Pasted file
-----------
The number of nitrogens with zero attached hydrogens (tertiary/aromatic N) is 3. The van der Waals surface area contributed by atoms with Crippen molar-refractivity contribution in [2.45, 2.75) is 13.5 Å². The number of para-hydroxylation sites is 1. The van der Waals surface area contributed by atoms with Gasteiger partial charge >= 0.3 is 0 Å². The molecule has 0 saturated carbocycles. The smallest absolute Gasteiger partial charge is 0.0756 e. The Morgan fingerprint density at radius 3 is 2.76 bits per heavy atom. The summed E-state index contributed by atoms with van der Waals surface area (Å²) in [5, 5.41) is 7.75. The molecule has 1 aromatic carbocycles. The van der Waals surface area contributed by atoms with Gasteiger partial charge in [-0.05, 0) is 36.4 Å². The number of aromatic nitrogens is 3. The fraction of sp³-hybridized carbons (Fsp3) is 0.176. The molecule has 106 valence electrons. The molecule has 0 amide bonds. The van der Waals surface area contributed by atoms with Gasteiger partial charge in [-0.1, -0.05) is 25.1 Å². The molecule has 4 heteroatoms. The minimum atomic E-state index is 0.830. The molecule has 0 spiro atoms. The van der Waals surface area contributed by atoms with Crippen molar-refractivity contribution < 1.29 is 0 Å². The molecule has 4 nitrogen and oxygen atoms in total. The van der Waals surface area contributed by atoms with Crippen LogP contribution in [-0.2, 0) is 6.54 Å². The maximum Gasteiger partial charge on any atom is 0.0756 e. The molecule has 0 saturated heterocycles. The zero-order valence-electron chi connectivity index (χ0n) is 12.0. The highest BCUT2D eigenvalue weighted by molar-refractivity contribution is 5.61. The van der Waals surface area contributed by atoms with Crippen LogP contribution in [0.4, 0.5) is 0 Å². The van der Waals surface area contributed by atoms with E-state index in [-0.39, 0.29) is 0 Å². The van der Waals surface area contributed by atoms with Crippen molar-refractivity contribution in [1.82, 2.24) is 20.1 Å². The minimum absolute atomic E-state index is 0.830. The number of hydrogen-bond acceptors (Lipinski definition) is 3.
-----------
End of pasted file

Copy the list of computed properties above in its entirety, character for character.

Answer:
The number of nitrogens with zero attached hydrogens (tertiary/aromatic N) is 3. The van der Waals surface area contributed by atoms with Crippen molar-refractivity contribution in [2.45, 2.75) is 13.5 Å². The number of para-hydroxylation sites is 1. The van der Waals surface area contributed by atoms with Gasteiger partial charge >= 0.3 is 0 Å². The molecule has 0 saturated carbocycles. The smallest absolute Gasteiger partial charge is 0.0756 e. The Morgan fingerprint density at radius 3 is 2.76 bits per heavy atom. The summed E-state index contributed by atoms with van der Waals surface area (Å²) in [5, 5.41) is 7.75. The molecule has 1 aromatic carbocycles. The van der Waals surface area contributed by atoms with Gasteiger partial charge in [-0.05, 0) is 36.4 Å². The number of aromatic nitrogens is 3. The fraction of sp³-hybridized carbons (Fsp3) is 0.176. The molecule has 106 valence electrons. The molecule has 0 amide bonds. The van der Waals surface area contributed by atoms with Gasteiger partial charge in [-0.1, -0.05) is 25.1 Å². The molecule has 4 heteroatoms. The minimum atomic E-state index is 0.830. The molecule has 0 spiro atoms. The van der Waals surface area contributed by atoms with Crippen molar-refractivity contribution < 1.29 is 0 Å². The molecule has 4 nitrogen and oxygen atoms in total. The van der Waals surface area contributed by atoms with Crippen LogP contribution in [-0.2, 0) is 6.54 Å². The maximum Gasteiger partial charge on any atom is 0.0756 e. The molecule has 0 saturated heterocycles. The zero-order valence-electron chi connectivity index (χ0n) is 12.0. The highest BCUT2D eigenvalue weighted by molar-refractivity contribution is 5.61. The van der Waals surface area contributed by atoms with Crippen LogP contribution in [0.4, 0.5) is 0 Å². The van der Waals surface area contributed by atoms with E-state index in [-0.39, 0.29) is 0 Å². The van der Waals surface area contributed by atoms with Crippen molar-refractivity contribution in [1.82, 2.24) is 20.1 Å². The minimum absolute atomic E-state index is 0.830. The number of hydrogen-bond acceptors (Lipinski definition) is 3.